<p>Ranking is very important when you get to a over 40-50 rank drop, as in the case between University of Virginia and Northeastern. "Fit" Is only so important, and in the end remember that EVERY University should be a good fit, since they provide you with food, housing, lots of nice facilities and other trash worth hundreds of millions of dollars or even billions. Northeastern, Penn State, and Maryland are about the same though. UVA however, will definetly land you a better job than Northeastern "Normally" (not the 'normally', there are exceptions) will.</p>

<p>The one thing that really bothers me about this place is how obsessed everyone is with rankings. The bottom line is that it just doesn't matter in the real world. With the exception of maybe investment banking, employers don't care. My dad is the division head of a major corporation. He does job interviews all the time, and he's even said that he doesn't know anyone in his field who actually looks at college rankings. </p>

<p>On that note, a lot of the most successful adults I know went to mediorce third-tier schools. </p>

<p>The heart of the matter is that if you're a dedicated and hard-working person, you can be just as successful no matter where you go. So you might as well go where where you'll be happy. I disagree with the whole "every university should be a good fit" statement - there's much more to happiness than having food and shelter. The atmosphere, the people, and just the way things are structured are also big components of whether or not you're going to like a school.</p>

<p>Fit is a million times more important than rankings. If a school is not for you, then it won't matter that it's the #1, super duper, absolutely fabulous, single bestest, most extreme, ultra superior, Dom Perignon of colleges. Why spend four years at a place you only marginally like, when you could spend them at a place you absolutely love? </p>

<p>And RootBeerCaesar, you're missing the point about fit. It has nothing to with the facilities. It's about size, attitude, and social norms. A kid who loves big time college football, wants to join a fraternity, wants a huge campus and wants to be away from home yet close enough to drive home for a weekend (when he lives in Kansas), is never going to love a place like Harvard.</p>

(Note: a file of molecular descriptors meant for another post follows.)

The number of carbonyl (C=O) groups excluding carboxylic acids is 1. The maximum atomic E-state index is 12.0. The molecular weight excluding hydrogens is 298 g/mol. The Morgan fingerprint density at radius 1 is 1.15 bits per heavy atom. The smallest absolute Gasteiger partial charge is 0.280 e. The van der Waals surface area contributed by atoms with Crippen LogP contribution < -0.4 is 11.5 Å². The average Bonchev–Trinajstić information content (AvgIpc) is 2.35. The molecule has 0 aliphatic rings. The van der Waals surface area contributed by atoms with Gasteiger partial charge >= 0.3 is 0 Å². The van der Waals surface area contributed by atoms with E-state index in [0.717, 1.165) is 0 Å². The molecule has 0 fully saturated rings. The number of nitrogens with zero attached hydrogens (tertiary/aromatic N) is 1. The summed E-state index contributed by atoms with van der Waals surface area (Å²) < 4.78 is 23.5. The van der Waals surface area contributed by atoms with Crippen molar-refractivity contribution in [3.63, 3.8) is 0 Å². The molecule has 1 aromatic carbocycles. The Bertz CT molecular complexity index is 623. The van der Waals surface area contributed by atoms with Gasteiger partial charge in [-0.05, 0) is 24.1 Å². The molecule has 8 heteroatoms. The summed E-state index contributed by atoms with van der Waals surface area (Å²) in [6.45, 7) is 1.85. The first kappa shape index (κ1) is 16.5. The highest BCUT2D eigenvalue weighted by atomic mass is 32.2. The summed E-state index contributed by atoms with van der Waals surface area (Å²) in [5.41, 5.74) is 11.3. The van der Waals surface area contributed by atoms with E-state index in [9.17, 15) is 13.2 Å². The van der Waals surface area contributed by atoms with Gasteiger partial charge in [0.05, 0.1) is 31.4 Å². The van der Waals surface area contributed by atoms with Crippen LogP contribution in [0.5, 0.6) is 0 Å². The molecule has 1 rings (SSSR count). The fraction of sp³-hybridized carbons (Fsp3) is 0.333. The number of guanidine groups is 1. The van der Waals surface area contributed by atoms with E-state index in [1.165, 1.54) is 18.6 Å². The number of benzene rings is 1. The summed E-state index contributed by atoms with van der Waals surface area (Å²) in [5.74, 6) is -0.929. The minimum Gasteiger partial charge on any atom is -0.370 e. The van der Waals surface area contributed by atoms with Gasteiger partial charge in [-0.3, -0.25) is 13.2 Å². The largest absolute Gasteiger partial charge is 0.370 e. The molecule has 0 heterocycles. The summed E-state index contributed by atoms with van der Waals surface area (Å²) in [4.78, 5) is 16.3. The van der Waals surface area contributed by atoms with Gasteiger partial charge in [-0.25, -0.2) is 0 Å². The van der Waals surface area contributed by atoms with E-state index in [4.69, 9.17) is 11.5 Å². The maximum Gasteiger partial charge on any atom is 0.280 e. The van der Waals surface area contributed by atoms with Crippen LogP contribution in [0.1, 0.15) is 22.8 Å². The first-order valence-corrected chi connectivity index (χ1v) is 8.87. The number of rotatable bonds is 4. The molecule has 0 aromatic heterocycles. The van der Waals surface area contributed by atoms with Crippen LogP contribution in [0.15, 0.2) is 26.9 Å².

<p>^ Suppose that's true, guess I overexaggerated a bit.</p>

<p>Of course the value between rank and fit also is based on what you want to do in life. Some people don't want to find an employer or get employed by some big fat boss. If you want to go somewhere like Law School, its prob easier to get into it from Harvard than from your local community college. If you want to start the next google or big time thing, its prob better to go the higher-ranked prestige-obsessed expensive university where you'll meet a bunch of rich people who will help you out. Of course, this stuff only 'helps', but as you can see most modern CEO's and big time politicians come from Yale, Harvard, JHU, and all of the top 30. If a person isn't aiming hard to become a super-bigshot, then the fit part matters more. Of course, there are always exceptions.</p>

<p>I think NEU is a better fit for me because I like the urban environment, but there is still a campus feel there. It is also not considered a party/frat school like UMD or PSU, but it still has the option to go to parties when I feel like it. I also like the co-op program and the 5 year program.</p>

<p>Step one might be to identify the colleges that fit your personal preferences.
Step two is to identify which of these 100 schools are most highly rated/are highest in quality.
For many, "fit" involves getting into the best, most highly rated, most prestigious college you can.</p>

<p>Fit and ratings are not necessarily distinct. That's the concept behind reach, match, safety.</p>